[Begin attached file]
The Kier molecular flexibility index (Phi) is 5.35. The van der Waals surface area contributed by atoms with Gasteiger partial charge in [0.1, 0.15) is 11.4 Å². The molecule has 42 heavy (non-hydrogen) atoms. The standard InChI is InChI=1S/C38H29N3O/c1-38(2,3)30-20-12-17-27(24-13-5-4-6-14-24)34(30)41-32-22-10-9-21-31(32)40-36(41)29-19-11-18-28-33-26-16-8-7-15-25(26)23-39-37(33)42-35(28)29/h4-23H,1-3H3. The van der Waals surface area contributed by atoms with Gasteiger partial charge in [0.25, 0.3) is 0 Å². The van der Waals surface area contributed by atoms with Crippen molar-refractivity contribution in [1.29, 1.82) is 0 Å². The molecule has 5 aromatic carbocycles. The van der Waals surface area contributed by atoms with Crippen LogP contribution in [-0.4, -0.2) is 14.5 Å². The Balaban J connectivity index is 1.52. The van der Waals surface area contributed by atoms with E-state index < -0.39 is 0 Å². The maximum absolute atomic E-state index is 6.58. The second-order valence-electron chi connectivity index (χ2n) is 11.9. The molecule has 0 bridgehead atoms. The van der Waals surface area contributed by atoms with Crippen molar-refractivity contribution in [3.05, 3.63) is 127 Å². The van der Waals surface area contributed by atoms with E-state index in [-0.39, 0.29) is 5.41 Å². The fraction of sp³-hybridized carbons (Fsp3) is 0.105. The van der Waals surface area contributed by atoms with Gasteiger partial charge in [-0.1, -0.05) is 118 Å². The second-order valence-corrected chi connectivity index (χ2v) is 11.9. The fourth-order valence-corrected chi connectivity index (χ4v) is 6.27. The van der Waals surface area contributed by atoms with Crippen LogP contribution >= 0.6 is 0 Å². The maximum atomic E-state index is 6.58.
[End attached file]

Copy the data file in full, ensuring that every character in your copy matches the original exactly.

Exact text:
The Kier molecular flexibility index (Phi) is 5.35. The van der Waals surface area contributed by atoms with Gasteiger partial charge in [0.1, 0.15) is 11.4 Å². The molecule has 42 heavy (non-hydrogen) atoms. The standard InChI is InChI=1S/C38H29N3O/c1-38(2,3)30-20-12-17-27(24-13-5-4-6-14-24)34(30)41-32-22-10-9-21-31(32)40-36(41)29-19-11-18-28-33-26-16-8-7-15-25(26)23-39-37(33)42-35(28)29/h4-23H,1-3H3. The van der Waals surface area contributed by atoms with Gasteiger partial charge in [0.25, 0.3) is 0 Å². The van der Waals surface area contributed by atoms with Crippen molar-refractivity contribution in [1.29, 1.82) is 0 Å². The molecule has 5 aromatic carbocycles. The van der Waals surface area contributed by atoms with Crippen LogP contribution in [-0.4, -0.2) is 14.5 Å². The Balaban J connectivity index is 1.52. The van der Waals surface area contributed by atoms with E-state index < -0.39 is 0 Å². The maximum absolute atomic E-state index is 6.58. The second-order valence-electron chi connectivity index (χ2n) is 11.9. The molecule has 0 bridgehead atoms. The van der Waals surface area contributed by atoms with Crippen molar-refractivity contribution in [3.05, 3.63) is 127 Å². The van der Waals surface area contributed by atoms with E-state index in [-0.39, 0.29) is 5.41 Å². The fraction of sp³-hybridized carbons (Fsp3) is 0.105. The van der Waals surface area contributed by atoms with Gasteiger partial charge in [-0.1, -0.05) is 118 Å². The second-order valence-corrected chi connectivity index (χ2v) is 11.9. The fourth-order valence-corrected chi connectivity index (χ4v) is 6.27. The van der Waals surface area contributed by atoms with Crippen LogP contribution >= 0.6 is 0 Å². The maximum atomic E-state index is 6.58.